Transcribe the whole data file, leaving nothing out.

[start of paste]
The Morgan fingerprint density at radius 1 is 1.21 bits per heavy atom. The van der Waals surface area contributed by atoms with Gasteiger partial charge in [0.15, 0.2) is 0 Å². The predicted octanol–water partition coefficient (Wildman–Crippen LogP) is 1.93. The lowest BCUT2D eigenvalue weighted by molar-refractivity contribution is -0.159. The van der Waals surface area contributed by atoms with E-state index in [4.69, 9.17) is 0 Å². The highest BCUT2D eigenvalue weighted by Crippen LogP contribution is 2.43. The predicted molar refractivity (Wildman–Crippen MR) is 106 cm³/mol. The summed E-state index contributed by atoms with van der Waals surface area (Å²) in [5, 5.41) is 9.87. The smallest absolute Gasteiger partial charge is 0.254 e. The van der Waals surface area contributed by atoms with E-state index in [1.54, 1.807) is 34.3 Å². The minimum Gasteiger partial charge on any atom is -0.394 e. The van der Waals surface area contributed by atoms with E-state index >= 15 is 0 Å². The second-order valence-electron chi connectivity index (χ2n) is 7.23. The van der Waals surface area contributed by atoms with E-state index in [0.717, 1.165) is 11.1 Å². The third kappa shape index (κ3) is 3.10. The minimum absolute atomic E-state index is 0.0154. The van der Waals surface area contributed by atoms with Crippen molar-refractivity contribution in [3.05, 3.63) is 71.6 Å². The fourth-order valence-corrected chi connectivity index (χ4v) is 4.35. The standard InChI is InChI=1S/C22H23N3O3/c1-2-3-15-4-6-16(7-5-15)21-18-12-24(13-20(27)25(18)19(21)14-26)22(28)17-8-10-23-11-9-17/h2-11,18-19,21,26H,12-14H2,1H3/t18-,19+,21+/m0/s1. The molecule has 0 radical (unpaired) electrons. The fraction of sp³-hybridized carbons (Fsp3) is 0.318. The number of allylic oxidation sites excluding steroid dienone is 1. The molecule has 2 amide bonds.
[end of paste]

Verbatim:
The Morgan fingerprint density at radius 1 is 1.21 bits per heavy atom. The van der Waals surface area contributed by atoms with Gasteiger partial charge in [0.15, 0.2) is 0 Å². The predicted octanol–water partition coefficient (Wildman–Crippen LogP) is 1.93. The lowest BCUT2D eigenvalue weighted by molar-refractivity contribution is -0.159. The van der Waals surface area contributed by atoms with E-state index in [4.69, 9.17) is 0 Å². The highest BCUT2D eigenvalue weighted by Crippen LogP contribution is 2.43. The predicted molar refractivity (Wildman–Crippen MR) is 106 cm³/mol. The summed E-state index contributed by atoms with van der Waals surface area (Å²) in [5, 5.41) is 9.87. The smallest absolute Gasteiger partial charge is 0.254 e. The van der Waals surface area contributed by atoms with E-state index in [1.54, 1.807) is 34.3 Å². The minimum Gasteiger partial charge on any atom is -0.394 e. The van der Waals surface area contributed by atoms with E-state index >= 15 is 0 Å². The second-order valence-electron chi connectivity index (χ2n) is 7.23. The van der Waals surface area contributed by atoms with E-state index in [0.717, 1.165) is 11.1 Å². The third kappa shape index (κ3) is 3.10. The minimum absolute atomic E-state index is 0.0154. The van der Waals surface area contributed by atoms with Crippen molar-refractivity contribution in [3.05, 3.63) is 71.6 Å². The fourth-order valence-corrected chi connectivity index (χ4v) is 4.35. The standard InChI is InChI=1S/C22H23N3O3/c1-2-3-15-4-6-16(7-5-15)21-18-12-24(13-20(27)25(18)19(21)14-26)22(28)17-8-10-23-11-9-17/h2-11,18-19,21,26H,12-14H2,1H3/t18-,19+,21+/m0/s1. The molecule has 0 radical (unpaired) electrons. The fraction of sp³-hybridized carbons (Fsp3) is 0.318. The number of allylic oxidation sites excluding steroid dienone is 1. The molecule has 2 amide bonds.